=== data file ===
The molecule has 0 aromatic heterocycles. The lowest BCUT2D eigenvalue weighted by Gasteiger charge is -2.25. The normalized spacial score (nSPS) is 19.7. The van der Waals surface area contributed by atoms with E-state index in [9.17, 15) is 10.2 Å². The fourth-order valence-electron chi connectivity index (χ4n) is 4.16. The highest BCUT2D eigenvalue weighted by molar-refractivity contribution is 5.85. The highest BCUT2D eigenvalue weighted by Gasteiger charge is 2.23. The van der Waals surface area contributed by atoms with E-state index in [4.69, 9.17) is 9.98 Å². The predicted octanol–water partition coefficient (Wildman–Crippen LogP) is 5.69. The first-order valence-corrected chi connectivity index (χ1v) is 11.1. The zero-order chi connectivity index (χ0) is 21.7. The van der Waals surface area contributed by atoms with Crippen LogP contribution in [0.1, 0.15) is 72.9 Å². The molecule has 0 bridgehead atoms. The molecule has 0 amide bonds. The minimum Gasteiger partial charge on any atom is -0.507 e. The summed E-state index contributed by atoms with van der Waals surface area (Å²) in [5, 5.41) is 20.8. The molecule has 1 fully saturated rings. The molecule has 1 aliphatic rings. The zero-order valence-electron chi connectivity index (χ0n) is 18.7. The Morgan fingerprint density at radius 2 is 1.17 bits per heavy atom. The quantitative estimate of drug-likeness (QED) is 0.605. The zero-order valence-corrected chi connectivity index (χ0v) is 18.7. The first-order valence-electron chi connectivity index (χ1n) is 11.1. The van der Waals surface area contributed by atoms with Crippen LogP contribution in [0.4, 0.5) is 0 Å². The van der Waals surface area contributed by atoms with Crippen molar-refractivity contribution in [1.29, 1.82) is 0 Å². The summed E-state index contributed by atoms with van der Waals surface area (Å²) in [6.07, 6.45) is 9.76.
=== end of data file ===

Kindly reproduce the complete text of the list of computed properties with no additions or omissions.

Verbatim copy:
The molecule has 0 aromatic heterocycles. The lowest BCUT2D eigenvalue weighted by Gasteiger charge is -2.25. The normalized spacial score (nSPS) is 19.7. The van der Waals surface area contributed by atoms with E-state index in [9.17, 15) is 10.2 Å². The fourth-order valence-electron chi connectivity index (χ4n) is 4.16. The highest BCUT2D eigenvalue weighted by molar-refractivity contribution is 5.85. The highest BCUT2D eigenvalue weighted by Gasteiger charge is 2.23. The van der Waals surface area contributed by atoms with E-state index in [4.69, 9.17) is 9.98 Å². The predicted octanol–water partition coefficient (Wildman–Crippen LogP) is 5.69. The first-order valence-corrected chi connectivity index (χ1v) is 11.1. The zero-order chi connectivity index (χ0) is 21.7. The van der Waals surface area contributed by atoms with Crippen LogP contribution in [0.1, 0.15) is 72.9 Å². The molecule has 0 bridgehead atoms. The molecule has 0 amide bonds. The minimum Gasteiger partial charge on any atom is -0.507 e. The summed E-state index contributed by atoms with van der Waals surface area (Å²) in [5, 5.41) is 20.8. The molecule has 1 fully saturated rings. The molecule has 1 aliphatic rings. The zero-order valence-electron chi connectivity index (χ0n) is 18.7. The Morgan fingerprint density at radius 2 is 1.17 bits per heavy atom. The quantitative estimate of drug-likeness (QED) is 0.605. The zero-order valence-corrected chi connectivity index (χ0v) is 18.7. The first-order valence-electron chi connectivity index (χ1n) is 11.1. The van der Waals surface area contributed by atoms with Crippen LogP contribution in [0.4, 0.5) is 0 Å². The van der Waals surface area contributed by atoms with Crippen molar-refractivity contribution in [1.29, 1.82) is 0 Å². The summed E-state index contributed by atoms with van der Waals surface area (Å²) in [6.07, 6.45) is 9.76.